Functional programming — A BitBakery Knowledge Nibble

Continuous learning is one of our core values. Every BitBaker brings their own unique experience to deliver for our customers’ projects.

Once a month, we get the team together for a lunch and learn series we call Knowledge Nibbles. We bring in catering from one of our favourite locals and take turns presenting a subject to the team.

The October learning session was lead by BitBakers Marcel Rusu and Pablo Morales. They presented an intro to functional programming with lunch from the Lancaster Smokehouse.

As a provider of outsourced software development, we work with a lot of different stacks. Two different customers might even use the same framework, but use different versions. We use continuous learning to build a deep understanding of the frameworks we use.

“You can learn a lot more by developing an understanding of the technology first.” said Pablo. “If you’re just running around asking questions because you don’t know the answers and not making time to learn, you’re not growing as much as you could be.”

Marcel has been following the concept of functional programming for a few years now. Both Marcel and Pablo studied computer science at Wilfrid Laurier University. “He kept talking to me about functional programming in second year and I didn’t really get it until I finally had the chance to work with React.” said Pablo.

Their talk focused on two principles of functional programming: declarative programming and immutability. Declarative programming is a shift from telling the program “what to do” instead of “how to do it”. You focus on the flow and structure of data before you type in your first line of code. Declarative programming makes it easier to see how data flows through your code. You’re also less likely to make simple errors that occur when you swap variables.

Immutability builds on the idea that state changes are the cause of most bugs. These changes can be implicit or accidental. An immutable date type is one that is never changed. Using immutable data types reduces and even eliminates these bugs. What can be an immutable data type? In Javascript, primitives like numbers, strings, and booleans all can be immutable. Other languages differ in the mutability of their standard types. Some allow for immutable arrays, others allow for mutable strings.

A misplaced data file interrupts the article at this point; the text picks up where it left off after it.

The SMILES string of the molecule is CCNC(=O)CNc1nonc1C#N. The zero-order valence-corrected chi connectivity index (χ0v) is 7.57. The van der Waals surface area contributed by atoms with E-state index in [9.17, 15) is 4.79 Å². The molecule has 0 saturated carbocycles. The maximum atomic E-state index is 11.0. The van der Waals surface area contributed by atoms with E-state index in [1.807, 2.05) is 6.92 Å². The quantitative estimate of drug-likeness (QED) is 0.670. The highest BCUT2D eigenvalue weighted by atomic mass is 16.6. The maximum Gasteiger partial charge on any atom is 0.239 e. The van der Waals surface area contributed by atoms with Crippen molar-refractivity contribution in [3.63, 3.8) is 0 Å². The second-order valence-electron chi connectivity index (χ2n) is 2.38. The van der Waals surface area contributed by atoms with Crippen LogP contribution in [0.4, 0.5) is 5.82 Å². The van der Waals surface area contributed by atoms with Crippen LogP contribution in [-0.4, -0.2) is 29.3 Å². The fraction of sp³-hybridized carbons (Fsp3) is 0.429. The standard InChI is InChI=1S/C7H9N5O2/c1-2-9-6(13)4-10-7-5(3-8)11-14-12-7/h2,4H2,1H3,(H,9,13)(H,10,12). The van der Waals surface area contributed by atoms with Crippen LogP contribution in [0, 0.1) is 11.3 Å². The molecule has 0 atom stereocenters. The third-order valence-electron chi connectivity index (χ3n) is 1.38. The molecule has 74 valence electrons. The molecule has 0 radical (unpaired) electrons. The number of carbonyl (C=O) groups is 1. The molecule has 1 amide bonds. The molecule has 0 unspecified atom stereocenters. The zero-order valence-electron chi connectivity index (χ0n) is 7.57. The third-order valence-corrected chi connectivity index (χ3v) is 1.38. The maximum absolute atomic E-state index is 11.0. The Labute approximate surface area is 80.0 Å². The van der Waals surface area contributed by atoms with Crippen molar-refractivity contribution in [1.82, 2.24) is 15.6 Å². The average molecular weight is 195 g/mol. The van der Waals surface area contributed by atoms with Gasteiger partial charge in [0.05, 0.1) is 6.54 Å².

Marcel and Pablo chose the topic because of its rapid adoption in the industry. “What’s interesting is that web is leading this. It’s almost a decade ahead of mobile for moving into declarative.” Marcel feels that many people still have trouble explaining functional programming. “Many people use functional programming in frameworks like Angular and React, but I think it’s still hard for many front end devs to easily answer ‘what is functional programming?’”

Before diving into functional programming, Marcel recommends asking why are you using it. What benefits does it offer your development team?

“It’s really important to understand the technologies we use,” said Pablo. “We use a lot of different frameworks, and it’s important to build a deep understanding of them. Three months ago, I wouldn’t be comfortable explaining things to the team. Now I feel like I can really help Marcel and Edson.”

Marcel and Pablo both agreed that getting a chance to present was rewarding. “We’re both pretty passionate about talking and sharing. It’s exciting to do that here at BitBakery.” said Marcel.

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